The comedy business has had a somewhat chequered career in Perth, despite producing some big time comedians and much terrific material (Minchin, Creasey, Armadale, Eagles supporters).
For a while the Perth Comedy Festival, based in and around Mt Lawley, looked like it would be the springboard for an ongoing comedy scene, but, for one reason or another, it has subsided into a spin-off of the Melbourne Comedy Festival with no particular local character or sense of place.
That’s left rooms in suburban pubs like the estimable Lazy Susan’s, squeezed upstairs at The Brisbane, and the Charles Hotel carrying the can. Comedy badly needed a place a wider demographic of Perth pleasure-seekers would want to come out for.
There’s no denying comedy’s popularity in Perth – the bulging comedy programme at Fringe World attests to that – but, somehow, it has struggled to find that vital ingredient - a home that’s an attraction in itself.
It’s early days, but it looks like that room has arrived.
The newly-opened Comedy Lounge has a lot going for it. It’s got genuine date night black-is-the-new-black style, some sexy lighting, cute little tables (which you can book) on raked levels, and a bar you don’t have to go downstairs to get to that you can mill around in, and even slip out to during the show (choose your comedian carefully). There’s a decent, albeit uneventful, snack menu at reasonable prices and a maître de who seems to get everyone sorted and seated more than satisfactorily.
Which is a long way of saying that this is a fairly cool place to be, located in an increasingly hot part of town among the jazzed-up laneways around Murray Street West.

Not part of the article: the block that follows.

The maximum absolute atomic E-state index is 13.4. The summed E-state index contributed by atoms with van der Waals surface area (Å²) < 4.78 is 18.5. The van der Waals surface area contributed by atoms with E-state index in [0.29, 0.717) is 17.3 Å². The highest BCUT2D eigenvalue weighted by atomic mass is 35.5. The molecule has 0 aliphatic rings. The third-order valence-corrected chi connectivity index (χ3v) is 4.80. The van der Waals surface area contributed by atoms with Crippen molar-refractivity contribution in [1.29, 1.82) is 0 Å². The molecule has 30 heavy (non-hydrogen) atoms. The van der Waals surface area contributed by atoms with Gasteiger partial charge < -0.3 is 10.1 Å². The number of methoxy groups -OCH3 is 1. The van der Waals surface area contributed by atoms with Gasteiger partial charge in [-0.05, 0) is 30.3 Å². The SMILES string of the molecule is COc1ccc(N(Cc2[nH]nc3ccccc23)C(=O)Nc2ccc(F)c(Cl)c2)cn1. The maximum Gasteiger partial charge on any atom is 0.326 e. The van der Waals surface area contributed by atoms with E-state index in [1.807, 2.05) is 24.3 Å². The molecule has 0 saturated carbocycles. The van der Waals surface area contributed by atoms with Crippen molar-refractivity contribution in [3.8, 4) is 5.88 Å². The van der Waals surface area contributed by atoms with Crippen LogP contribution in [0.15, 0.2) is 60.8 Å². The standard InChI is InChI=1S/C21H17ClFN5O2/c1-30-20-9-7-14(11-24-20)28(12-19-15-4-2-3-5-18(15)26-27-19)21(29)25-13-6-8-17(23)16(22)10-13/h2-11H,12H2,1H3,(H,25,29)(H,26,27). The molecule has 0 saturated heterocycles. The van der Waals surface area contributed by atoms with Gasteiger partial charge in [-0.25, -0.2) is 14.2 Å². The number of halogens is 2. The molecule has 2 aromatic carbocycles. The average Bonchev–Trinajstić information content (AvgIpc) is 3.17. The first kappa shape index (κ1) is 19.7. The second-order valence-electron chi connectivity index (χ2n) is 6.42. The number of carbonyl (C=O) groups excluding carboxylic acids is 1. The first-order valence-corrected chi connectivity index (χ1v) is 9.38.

Which brings on the comedy, and, on the six-pack stand-up night I went, it was well and truly up to scratch.
The great thing about stand-up comedy, of course, is how easy it is to get to you. A change of clothes and a single seat on a Tiger Air red-eye flight and a funny person can be delivered all the way to Perth without the usual logistical impediments to such an outcome.
The other great thing about stand-up nights is that, at ten or so minutes a stand, you can ease your way through the unmemorable, or even the truly awful (though none of this night’s bill, which included Damien Fleming’s little brother Justin, Shayne Hunter, Sean Conway and Marty Bright were anything like that) while you wait for inspiration.
You didn’t have to wait long. Greg Fleet anchored the show, and was as erudite, thorny, self-battering and hilarious as always. I suspect we’re going to see a lot of Fleet and his fellow senior laughmeister, Pete Rowsthorn, at the Lounge, and that’s not a bad thing at all.
On the bill proper, Perth export Rory Lowe’s is droll and dreadlocked with the sort of insights we fondly imagine only a stoner could have. He’s got that greatest of assets a comedian can have – we all know someone who’s just like him. Only he’s funny.
And then along came Townsville’s Danielle Walker. She’s that rare beast, the comedian you don’t know what to make of. For my humour, which runs most to the likes of Neil Hamburger and Paul Foot, Walker is the ant’s pants. She sniggers at her own jokes (so she should), she draws pictures of pigs with amputated legs. She’s just a little bit demented and, like I said, it’s hard to know what to make of her.
And I don’t know if any of us know anyone quite like her.
The Comedy Lounge gets underway in 2018 on January 11, and will have a strong presence during Fringe. I wouldn’t be at all surprised if it becomes a place to be as the year cranks up.
The Comedy Lounge Perth City is upstairs at 403 Murray Street, Perth. Shows generally run from Thursday through Saturday, and tickets seem to range from $20 to $35.